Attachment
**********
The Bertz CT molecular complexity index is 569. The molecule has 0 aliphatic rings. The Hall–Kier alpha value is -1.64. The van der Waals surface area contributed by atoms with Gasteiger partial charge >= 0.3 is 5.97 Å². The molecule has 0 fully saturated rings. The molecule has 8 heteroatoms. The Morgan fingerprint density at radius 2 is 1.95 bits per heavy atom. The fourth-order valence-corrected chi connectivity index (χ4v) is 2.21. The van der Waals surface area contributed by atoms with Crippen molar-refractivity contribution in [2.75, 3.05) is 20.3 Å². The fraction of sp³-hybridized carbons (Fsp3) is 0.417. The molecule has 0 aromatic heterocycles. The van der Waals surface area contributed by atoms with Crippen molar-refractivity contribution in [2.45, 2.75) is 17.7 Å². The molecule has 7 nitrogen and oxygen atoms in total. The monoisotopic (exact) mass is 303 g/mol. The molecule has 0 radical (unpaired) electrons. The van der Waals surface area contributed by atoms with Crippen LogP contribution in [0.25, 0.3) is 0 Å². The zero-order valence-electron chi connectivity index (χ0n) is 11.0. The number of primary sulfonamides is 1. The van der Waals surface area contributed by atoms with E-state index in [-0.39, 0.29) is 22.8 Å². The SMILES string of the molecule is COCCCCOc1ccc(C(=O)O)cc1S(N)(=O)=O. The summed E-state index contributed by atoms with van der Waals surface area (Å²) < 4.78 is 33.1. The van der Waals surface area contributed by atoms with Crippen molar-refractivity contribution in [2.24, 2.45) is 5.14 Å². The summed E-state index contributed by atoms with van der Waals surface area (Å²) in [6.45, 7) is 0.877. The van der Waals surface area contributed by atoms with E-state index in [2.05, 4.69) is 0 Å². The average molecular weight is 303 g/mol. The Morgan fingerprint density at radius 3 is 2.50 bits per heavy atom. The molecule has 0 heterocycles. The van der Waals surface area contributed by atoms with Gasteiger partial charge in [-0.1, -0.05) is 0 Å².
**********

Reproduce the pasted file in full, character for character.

The Bertz CT molecular complexity index is 569. The molecule has 0 aliphatic rings. The Hall–Kier alpha value is -1.64. The van der Waals surface area contributed by atoms with Gasteiger partial charge >= 0.3 is 5.97 Å². The molecule has 0 fully saturated rings. The molecule has 8 heteroatoms. The Morgan fingerprint density at radius 2 is 1.95 bits per heavy atom. The fourth-order valence-corrected chi connectivity index (χ4v) is 2.21. The van der Waals surface area contributed by atoms with Crippen molar-refractivity contribution in [2.75, 3.05) is 20.3 Å². The fraction of sp³-hybridized carbons (Fsp3) is 0.417. The molecule has 0 aromatic heterocycles. The van der Waals surface area contributed by atoms with Crippen molar-refractivity contribution in [2.45, 2.75) is 17.7 Å². The molecule has 7 nitrogen and oxygen atoms in total. The monoisotopic (exact) mass is 303 g/mol. The molecule has 0 radical (unpaired) electrons. The van der Waals surface area contributed by atoms with Crippen LogP contribution in [0.25, 0.3) is 0 Å². The zero-order valence-electron chi connectivity index (χ0n) is 11.0. The number of primary sulfonamides is 1. The van der Waals surface area contributed by atoms with E-state index in [-0.39, 0.29) is 22.8 Å². The SMILES string of the molecule is COCCCCOc1ccc(C(=O)O)cc1S(N)(=O)=O. The summed E-state index contributed by atoms with van der Waals surface area (Å²) < 4.78 is 33.1. The van der Waals surface area contributed by atoms with Crippen molar-refractivity contribution in [2.24, 2.45) is 5.14 Å². The summed E-state index contributed by atoms with van der Waals surface area (Å²) in [6.45, 7) is 0.877. The van der Waals surface area contributed by atoms with E-state index in [2.05, 4.69) is 0 Å². The average molecular weight is 303 g/mol. The Morgan fingerprint density at radius 3 is 2.50 bits per heavy atom. The molecule has 0 heterocycles. The van der Waals surface area contributed by atoms with Gasteiger partial charge in [-0.1, -0.05) is 0 Å².